Decrease in Federal Budget Deficit
34% – decrease in federal budget deficit – FY 2006 – FY 2007
49% – decrease in federal budget deficit – FY 2005 – FY 2007
60% – decrease in federal budget deficit – FY 2004 – FY 2007
The sharply-reduced budget deficit is a function of three things: (1) the general business/economic cycle, (2) restrained non-military spending by the 2005-2006 Republican Congress, (3) multiple tax cuts enacted by GOP Congresses from 2001-2006. As a percentage of GDP the current budget deficit is much lower than the prevailing deficits of the 1980’s and those which occurred throughout most of the 1990’s.
Some of you might instantly recognize the significance and the irony of that 60% drop in the deficit since 2004. Shortly after the Prez’s re-election the Bush administration predicted the budget deficit could be halved by 2009 with a combination of further tax cuts and spending restraints. Not only liberal Democrats but various conservative malcontents responded with jeers and catcalls. As it turned out, however, the deficit fell by more than half and in far less time. Go figure.
For obvious reasons the chances of the media highlighting those items for the general public fell somewhere between zero and no f’n chance in hell.
Decrease in Medicaid Enrollment
Speaking of underreported items:
The first drop in Medicaid enrollment in nearly a decade led to the second smallest increase in Medicaid spending during that period — 2.9 percent.
Medicaid directors attributed the 0.5 percent enrollment decline to a solid economy and to new documentation checks that require beneficiaries to prove their citizenship or that they are qualified legal immigrants.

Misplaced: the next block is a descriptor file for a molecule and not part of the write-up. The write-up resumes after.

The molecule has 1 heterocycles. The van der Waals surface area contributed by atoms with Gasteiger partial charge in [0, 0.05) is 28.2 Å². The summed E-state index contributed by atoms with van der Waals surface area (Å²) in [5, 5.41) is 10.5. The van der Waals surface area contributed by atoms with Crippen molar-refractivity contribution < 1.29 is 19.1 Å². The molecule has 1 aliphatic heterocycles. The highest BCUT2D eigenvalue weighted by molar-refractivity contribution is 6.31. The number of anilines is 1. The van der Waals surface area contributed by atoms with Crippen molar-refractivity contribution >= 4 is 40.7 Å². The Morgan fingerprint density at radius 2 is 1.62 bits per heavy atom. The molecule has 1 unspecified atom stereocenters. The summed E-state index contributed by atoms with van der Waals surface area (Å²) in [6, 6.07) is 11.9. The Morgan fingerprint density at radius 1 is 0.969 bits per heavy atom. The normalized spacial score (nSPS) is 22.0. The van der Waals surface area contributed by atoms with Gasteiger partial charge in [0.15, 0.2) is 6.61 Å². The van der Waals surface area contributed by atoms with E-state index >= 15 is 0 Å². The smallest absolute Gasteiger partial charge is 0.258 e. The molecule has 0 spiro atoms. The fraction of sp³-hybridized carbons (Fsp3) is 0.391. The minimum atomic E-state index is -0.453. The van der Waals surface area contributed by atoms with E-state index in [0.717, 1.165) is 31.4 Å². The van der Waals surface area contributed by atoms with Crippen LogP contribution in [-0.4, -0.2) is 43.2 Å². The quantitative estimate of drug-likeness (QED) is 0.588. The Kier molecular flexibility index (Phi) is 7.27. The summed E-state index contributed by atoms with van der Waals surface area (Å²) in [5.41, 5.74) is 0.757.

Retail sales in September grew 0.6%, substantially above expectations and twice the growth rate posted in August. Consumer spending accounts roughly for 70% of all economic activity.
Speaking of the economy:
Sept. 1997 – blacks – 9.6
Sept. 2007 – blacks – 8.1
Sept. 1997 – Latinos – 7.6
Sept. 2007 – Latinos – 5.7
Sept. 1997 – whites – 4.3
Sept. 2007 – whites – 4.2
Sept. 1997 – women – 4.4
Sept. 2007 – women – 4.0
Sept. 1997 – men – 4.1
Sept. 2007 – men – 4.2
Sept. 1997 – overall – 4.9
Sept. 2007 – overall – 4.7
Despite total employment having grown by 16 million net jobs, fewer people today are being laid off in the workplace when compared to the same period 10 years ago:
310,000 – 4-week avg. of initial claims for jobless benefits, October 6, 2007
315,000 – 4-week avg. of initial claims for jobless benefits, October 4, 1997
Stocks were volatile this week.
Speaking of which, back in early-2003 you could have purchased KB Home for around $25 a share (split adjusted). That was a period in which the liberal media was depressed even moreso than today. Stocks were selling off in a panic. In July 2005, however, KB Home peaked at over $80. Investors at that stage were giddy about the housing markets. Yesterday, however, KB closed at $29.60. Now investors and the media alike are depressed about the housing markets. In other respects the stock markets are happy. The media in the aggregate is quite angry.
$ 25 – 2003 – stock markets depressed; media also depressed (GOP won in 2002)
$ 80 – 2005 – stock markets giddy; media apathetic (not an election year)
$ 30 – 2007 – media angry (Bush still in office); stock markets manic-depressive
Morals of the story:
– Buy low. Sell high. Not vice-versa.
– Being a market/media Lemming is no way to achieve one’s financial goals.